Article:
Schools eat up challenge of new federal nutrition standards
Sizzling saucepans, men and women in chef pants running with pots of water and frantic cries for salt made the cooking stations at Le Cordon Bleu College of Culinary Arts in Pasadena like a scene from a show on the Food Network.
Further enhancing the resemblance were boxes of mystery ingredients: acorn squash, alfredo sauce, persimmons, a pineapple and animal-shaped graham crackers.
But the frenzy wasn’t a taping of the show “Chopped.” It was the recent California School Nutrition Assn.'s annual conference.
Teams from 11 school districts participated in the cooking competition to highlight new federal nutrition standards and the chefs’ ability to turn them into creative dishes that appeal to the pickiest consumers.
“These are the real Top Chefs,” said Mary Lou Fulton, a senior program manager for the California Endowment, a nonprofit health foundation that organized the event. “They are cooking for the most important people of all: our kids.”
The new standards include more fruits and vegetables, whole grains and no trans-fats, changes that some California schools have already implemented and morphed into a way of life. The Los Angeles Unified School District adopted a new food policy last week, ensuring that the state’s largest school system buys organic produce and free-range animal products.
The Oakland Unified School District receives fresh produce from nearby farms and has 23 produce markets on some school campuses to encourage students to continue healthy eating at home.
“It’s been a challenge because we’re dealing with students,” said Roslynn DeCuir, a food service employee in Oakland. “They eat with their eyes, and they might not recognize some of what is on their plates.”
That challenge, DeCuir said, is what drives the cooks to be innovative. “This competition is a great opportunity to get creative.”
The teams had 30 minutes to plan a kid-centric meal, prepare the ingredients and cook a plate for each of the four judges using the new federal guidelines. (They didn’t have to use only the mystery ingredients.)
“We usually have an apron decorating contest,” said Margan Holloway, president of the California School Nutrition Assn. “But the federal nutrition guidelines haven’t changed since 1995. Now that they have, we thought this would be more meaningful than an apron.”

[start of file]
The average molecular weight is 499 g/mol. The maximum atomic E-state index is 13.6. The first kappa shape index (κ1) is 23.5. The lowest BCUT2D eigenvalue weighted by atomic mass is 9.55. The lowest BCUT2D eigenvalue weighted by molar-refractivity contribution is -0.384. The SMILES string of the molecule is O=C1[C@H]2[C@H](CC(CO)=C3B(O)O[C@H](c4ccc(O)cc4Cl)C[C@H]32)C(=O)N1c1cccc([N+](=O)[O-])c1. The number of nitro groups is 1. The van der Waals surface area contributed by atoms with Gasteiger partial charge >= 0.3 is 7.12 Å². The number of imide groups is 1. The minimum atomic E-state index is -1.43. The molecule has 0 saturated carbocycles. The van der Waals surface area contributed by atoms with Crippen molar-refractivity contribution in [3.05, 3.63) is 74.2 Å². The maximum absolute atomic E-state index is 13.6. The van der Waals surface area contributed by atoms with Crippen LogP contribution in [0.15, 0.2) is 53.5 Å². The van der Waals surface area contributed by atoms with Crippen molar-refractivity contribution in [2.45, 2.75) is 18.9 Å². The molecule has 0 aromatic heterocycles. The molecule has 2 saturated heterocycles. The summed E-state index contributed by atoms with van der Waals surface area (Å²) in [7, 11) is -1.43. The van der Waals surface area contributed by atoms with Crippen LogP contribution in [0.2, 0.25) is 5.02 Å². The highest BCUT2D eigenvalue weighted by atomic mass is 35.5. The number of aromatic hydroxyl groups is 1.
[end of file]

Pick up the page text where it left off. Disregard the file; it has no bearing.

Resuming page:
Some teams weighed their ingredients before plating them; some stared at the acorn squash, perplexed. Other conference participants sat in the gallery chanting their district’s team name, as if attending a political rally. “Give Peas a Chance! Give Peas a Chance!” said several, referring to a team from Palm Springs.
The changing landscape in school cafeterias is a result of education officials and elected leaders taking a larger interest in students’ well-being, Fulton said.
Her colleague at the California Endowment, Judi Larsen, agreed but added that the guidelines are only the start of what needs to change.
“When we think about this opportunity, we also have to think about presenting in a more well-rounded approach,” Larsen said, noting that time constraints may not allow for schoolchildren to finish their meals. “We have a ways to go, but this is a good first step.”
In the end, the Cuisine Queens from the Antelope Valley Union High School District took first place with their chicken alfredo on whole wheat pasta, and a pineapple and persimmon fruit salad with a sweet honey yogurt and lemon croutons.
Anaheim Union High School District placed second, and DeCuir’s Oakland team took third.
“Honestly, we thought we’d find things in [the mystery box] that we wouldn’t be able to pronounce,” said Nancy VanGinkle of the Anaheim team, which whipped up chicken tacos and stir-fried zucchini.
The only ingredient each team left out?
“That acorn squash really stumped us,” VanGinkle said.
The view from Sacramento
For reporting and exclusive analysis from bureau chief John Myers, get our California Politics newsletter.
You may occasionally receive promotional content from the Los Angeles Times.